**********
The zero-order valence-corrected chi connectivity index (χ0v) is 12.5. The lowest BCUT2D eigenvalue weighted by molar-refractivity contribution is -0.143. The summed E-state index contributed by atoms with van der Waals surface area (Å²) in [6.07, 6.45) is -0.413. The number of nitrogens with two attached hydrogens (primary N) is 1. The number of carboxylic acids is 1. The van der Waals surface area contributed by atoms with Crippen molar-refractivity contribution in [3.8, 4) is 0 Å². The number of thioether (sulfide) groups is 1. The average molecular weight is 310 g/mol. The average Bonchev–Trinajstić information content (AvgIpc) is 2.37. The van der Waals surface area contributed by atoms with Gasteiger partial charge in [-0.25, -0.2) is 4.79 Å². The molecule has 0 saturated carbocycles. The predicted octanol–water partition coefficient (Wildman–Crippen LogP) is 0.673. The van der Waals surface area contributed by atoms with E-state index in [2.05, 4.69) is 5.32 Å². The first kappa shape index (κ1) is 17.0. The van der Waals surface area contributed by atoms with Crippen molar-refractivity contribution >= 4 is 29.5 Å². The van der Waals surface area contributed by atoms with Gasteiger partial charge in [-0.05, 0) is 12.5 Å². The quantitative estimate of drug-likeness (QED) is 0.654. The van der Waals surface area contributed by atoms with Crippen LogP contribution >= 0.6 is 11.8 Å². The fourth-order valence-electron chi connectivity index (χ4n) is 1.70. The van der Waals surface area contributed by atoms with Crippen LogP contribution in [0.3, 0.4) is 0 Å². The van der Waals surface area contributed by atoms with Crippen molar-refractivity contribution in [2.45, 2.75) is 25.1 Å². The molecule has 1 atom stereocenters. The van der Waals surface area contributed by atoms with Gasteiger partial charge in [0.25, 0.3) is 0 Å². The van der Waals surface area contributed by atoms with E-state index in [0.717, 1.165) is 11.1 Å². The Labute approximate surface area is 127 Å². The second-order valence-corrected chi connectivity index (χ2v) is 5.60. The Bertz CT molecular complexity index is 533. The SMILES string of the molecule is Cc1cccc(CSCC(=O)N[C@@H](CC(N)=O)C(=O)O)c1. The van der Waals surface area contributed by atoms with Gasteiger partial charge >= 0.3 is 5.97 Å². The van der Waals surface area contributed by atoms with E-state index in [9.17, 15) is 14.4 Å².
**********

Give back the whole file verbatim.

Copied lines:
The zero-order valence-corrected chi connectivity index (χ0v) is 12.5. The lowest BCUT2D eigenvalue weighted by molar-refractivity contribution is -0.143. The summed E-state index contributed by atoms with van der Waals surface area (Å²) in [6.07, 6.45) is -0.413. The number of nitrogens with two attached hydrogens (primary N) is 1. The number of carboxylic acids is 1. The van der Waals surface area contributed by atoms with Crippen molar-refractivity contribution in [3.8, 4) is 0 Å². The number of thioether (sulfide) groups is 1. The average molecular weight is 310 g/mol. The average Bonchev–Trinajstić information content (AvgIpc) is 2.37. The van der Waals surface area contributed by atoms with Gasteiger partial charge in [-0.25, -0.2) is 4.79 Å². The molecule has 0 saturated carbocycles. The predicted octanol–water partition coefficient (Wildman–Crippen LogP) is 0.673. The van der Waals surface area contributed by atoms with E-state index in [2.05, 4.69) is 5.32 Å². The first kappa shape index (κ1) is 17.0. The van der Waals surface area contributed by atoms with Crippen molar-refractivity contribution >= 4 is 29.5 Å². The van der Waals surface area contributed by atoms with Gasteiger partial charge in [-0.05, 0) is 12.5 Å². The quantitative estimate of drug-likeness (QED) is 0.654. The van der Waals surface area contributed by atoms with Crippen LogP contribution >= 0.6 is 11.8 Å². The fourth-order valence-electron chi connectivity index (χ4n) is 1.70. The van der Waals surface area contributed by atoms with Crippen LogP contribution in [0.3, 0.4) is 0 Å². The van der Waals surface area contributed by atoms with Crippen molar-refractivity contribution in [2.45, 2.75) is 25.1 Å². The molecule has 1 atom stereocenters. The van der Waals surface area contributed by atoms with Gasteiger partial charge in [0.25, 0.3) is 0 Å². The van der Waals surface area contributed by atoms with E-state index in [0.717, 1.165) is 11.1 Å². The Labute approximate surface area is 127 Å². The second-order valence-corrected chi connectivity index (χ2v) is 5.60. The Bertz CT molecular complexity index is 533. The SMILES string of the molecule is Cc1cccc(CSCC(=O)N[C@@H](CC(N)=O)C(=O)O)c1. The van der Waals surface area contributed by atoms with Gasteiger partial charge >= 0.3 is 5.97 Å². The van der Waals surface area contributed by atoms with E-state index in [9.17, 15) is 14.4 Å².